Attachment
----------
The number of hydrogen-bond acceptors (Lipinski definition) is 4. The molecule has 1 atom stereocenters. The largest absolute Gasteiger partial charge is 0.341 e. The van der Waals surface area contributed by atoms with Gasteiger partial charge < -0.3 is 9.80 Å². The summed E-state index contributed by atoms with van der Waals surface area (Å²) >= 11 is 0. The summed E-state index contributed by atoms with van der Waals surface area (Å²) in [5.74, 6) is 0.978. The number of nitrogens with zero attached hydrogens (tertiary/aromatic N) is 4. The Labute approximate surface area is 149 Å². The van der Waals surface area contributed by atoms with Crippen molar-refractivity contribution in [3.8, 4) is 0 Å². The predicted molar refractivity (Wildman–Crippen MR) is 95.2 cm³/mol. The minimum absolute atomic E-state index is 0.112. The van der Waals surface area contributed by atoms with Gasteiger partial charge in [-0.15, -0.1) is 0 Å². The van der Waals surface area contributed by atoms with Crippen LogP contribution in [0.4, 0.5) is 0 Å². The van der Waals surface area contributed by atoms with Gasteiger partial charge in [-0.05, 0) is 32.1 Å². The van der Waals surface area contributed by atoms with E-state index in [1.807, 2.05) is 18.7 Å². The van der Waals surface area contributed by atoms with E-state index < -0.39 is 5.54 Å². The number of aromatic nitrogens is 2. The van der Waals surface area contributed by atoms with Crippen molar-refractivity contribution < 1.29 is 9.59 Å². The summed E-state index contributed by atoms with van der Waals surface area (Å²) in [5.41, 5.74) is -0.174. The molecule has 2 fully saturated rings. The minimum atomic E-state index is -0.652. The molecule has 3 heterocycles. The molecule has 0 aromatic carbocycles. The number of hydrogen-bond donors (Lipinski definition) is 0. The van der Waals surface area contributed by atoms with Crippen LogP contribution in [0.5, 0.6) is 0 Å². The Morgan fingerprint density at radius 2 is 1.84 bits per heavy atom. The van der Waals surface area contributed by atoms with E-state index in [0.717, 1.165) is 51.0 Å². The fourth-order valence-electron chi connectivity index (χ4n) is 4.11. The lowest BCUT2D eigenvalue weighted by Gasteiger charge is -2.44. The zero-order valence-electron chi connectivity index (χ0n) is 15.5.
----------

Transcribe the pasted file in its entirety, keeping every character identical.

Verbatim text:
The number of hydrogen-bond acceptors (Lipinski definition) is 4. The molecule has 1 atom stereocenters. The largest absolute Gasteiger partial charge is 0.341 e. The van der Waals surface area contributed by atoms with Gasteiger partial charge < -0.3 is 9.80 Å². The summed E-state index contributed by atoms with van der Waals surface area (Å²) >= 11 is 0. The summed E-state index contributed by atoms with van der Waals surface area (Å²) in [5.74, 6) is 0.978. The number of nitrogens with zero attached hydrogens (tertiary/aromatic N) is 4. The Labute approximate surface area is 149 Å². The van der Waals surface area contributed by atoms with Crippen molar-refractivity contribution in [3.8, 4) is 0 Å². The predicted molar refractivity (Wildman–Crippen MR) is 95.2 cm³/mol. The minimum absolute atomic E-state index is 0.112. The van der Waals surface area contributed by atoms with Gasteiger partial charge in [-0.15, -0.1) is 0 Å². The van der Waals surface area contributed by atoms with Crippen LogP contribution in [0.4, 0.5) is 0 Å². The van der Waals surface area contributed by atoms with Gasteiger partial charge in [-0.05, 0) is 32.1 Å². The van der Waals surface area contributed by atoms with E-state index in [1.807, 2.05) is 18.7 Å². The van der Waals surface area contributed by atoms with E-state index < -0.39 is 5.54 Å². The number of aromatic nitrogens is 2. The van der Waals surface area contributed by atoms with Crippen molar-refractivity contribution < 1.29 is 9.59 Å². The summed E-state index contributed by atoms with van der Waals surface area (Å²) in [5.41, 5.74) is -0.174. The molecule has 2 fully saturated rings. The minimum atomic E-state index is -0.652. The molecule has 3 heterocycles. The molecule has 0 aromatic carbocycles. The number of hydrogen-bond donors (Lipinski definition) is 0. The van der Waals surface area contributed by atoms with Crippen LogP contribution in [0.5, 0.6) is 0 Å². The Morgan fingerprint density at radius 2 is 1.84 bits per heavy atom. The van der Waals surface area contributed by atoms with E-state index in [0.717, 1.165) is 51.0 Å². The fourth-order valence-electron chi connectivity index (χ4n) is 4.11. The lowest BCUT2D eigenvalue weighted by Gasteiger charge is -2.44. The zero-order valence-electron chi connectivity index (χ0n) is 15.5.